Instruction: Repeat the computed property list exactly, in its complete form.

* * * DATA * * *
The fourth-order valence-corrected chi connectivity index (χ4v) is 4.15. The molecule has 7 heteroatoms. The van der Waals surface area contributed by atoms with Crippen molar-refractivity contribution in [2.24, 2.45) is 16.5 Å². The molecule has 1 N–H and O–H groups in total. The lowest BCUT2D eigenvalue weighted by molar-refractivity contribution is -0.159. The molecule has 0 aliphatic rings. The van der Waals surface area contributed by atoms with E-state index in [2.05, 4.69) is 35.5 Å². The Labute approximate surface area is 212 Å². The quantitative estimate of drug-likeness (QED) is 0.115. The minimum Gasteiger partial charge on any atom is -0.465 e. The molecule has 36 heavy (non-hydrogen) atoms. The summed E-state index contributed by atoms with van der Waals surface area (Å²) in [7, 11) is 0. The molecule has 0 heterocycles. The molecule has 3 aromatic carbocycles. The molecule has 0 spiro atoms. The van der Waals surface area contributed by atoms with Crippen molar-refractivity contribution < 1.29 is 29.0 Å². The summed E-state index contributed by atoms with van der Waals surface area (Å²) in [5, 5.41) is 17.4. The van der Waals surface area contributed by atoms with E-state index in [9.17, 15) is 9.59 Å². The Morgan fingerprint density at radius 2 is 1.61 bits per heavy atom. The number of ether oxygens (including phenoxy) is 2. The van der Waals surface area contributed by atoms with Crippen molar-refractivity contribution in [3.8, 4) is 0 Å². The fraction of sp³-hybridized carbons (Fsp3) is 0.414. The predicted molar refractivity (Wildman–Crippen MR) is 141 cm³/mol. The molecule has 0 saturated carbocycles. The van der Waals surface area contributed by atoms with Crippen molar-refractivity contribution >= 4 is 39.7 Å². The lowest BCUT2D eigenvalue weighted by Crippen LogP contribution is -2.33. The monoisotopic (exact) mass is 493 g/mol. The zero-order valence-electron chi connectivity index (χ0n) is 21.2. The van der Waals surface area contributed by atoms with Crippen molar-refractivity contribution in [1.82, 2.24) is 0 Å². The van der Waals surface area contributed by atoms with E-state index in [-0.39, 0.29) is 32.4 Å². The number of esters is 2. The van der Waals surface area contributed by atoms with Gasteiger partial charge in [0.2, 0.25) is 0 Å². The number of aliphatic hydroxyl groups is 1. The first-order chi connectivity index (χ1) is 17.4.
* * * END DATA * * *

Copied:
The fourth-order valence-corrected chi connectivity index (χ4v) is 4.15. The molecule has 7 heteroatoms. The van der Waals surface area contributed by atoms with Crippen molar-refractivity contribution in [2.24, 2.45) is 16.5 Å². The molecule has 1 N–H and O–H groups in total. The lowest BCUT2D eigenvalue weighted by molar-refractivity contribution is -0.159. The molecule has 0 aliphatic rings. The van der Waals surface area contributed by atoms with E-state index in [2.05, 4.69) is 35.5 Å². The Labute approximate surface area is 212 Å². The quantitative estimate of drug-likeness (QED) is 0.115. The minimum Gasteiger partial charge on any atom is -0.465 e. The molecule has 36 heavy (non-hydrogen) atoms. The summed E-state index contributed by atoms with van der Waals surface area (Å²) in [7, 11) is 0. The molecule has 0 heterocycles. The molecule has 3 aromatic carbocycles. The molecule has 0 spiro atoms. The van der Waals surface area contributed by atoms with Crippen molar-refractivity contribution < 1.29 is 29.0 Å². The summed E-state index contributed by atoms with van der Waals surface area (Å²) in [5, 5.41) is 17.4. The van der Waals surface area contributed by atoms with E-state index in [9.17, 15) is 9.59 Å². The Morgan fingerprint density at radius 2 is 1.61 bits per heavy atom. The number of ether oxygens (including phenoxy) is 2. The van der Waals surface area contributed by atoms with Crippen molar-refractivity contribution in [3.8, 4) is 0 Å². The fraction of sp³-hybridized carbons (Fsp3) is 0.414. The predicted molar refractivity (Wildman–Crippen MR) is 141 cm³/mol. The molecule has 0 saturated carbocycles. The van der Waals surface area contributed by atoms with Crippen molar-refractivity contribution >= 4 is 39.7 Å². The lowest BCUT2D eigenvalue weighted by Crippen LogP contribution is -2.33. The monoisotopic (exact) mass is 493 g/mol. The zero-order valence-electron chi connectivity index (χ0n) is 21.2. The van der Waals surface area contributed by atoms with Crippen molar-refractivity contribution in [1.82, 2.24) is 0 Å². The van der Waals surface area contributed by atoms with E-state index in [-0.39, 0.29) is 32.4 Å². The number of esters is 2. The van der Waals surface area contributed by atoms with Gasteiger partial charge in [0.2, 0.25) is 0 Å². The number of aliphatic hydroxyl groups is 1. The first-order chi connectivity index (χ1) is 17.4.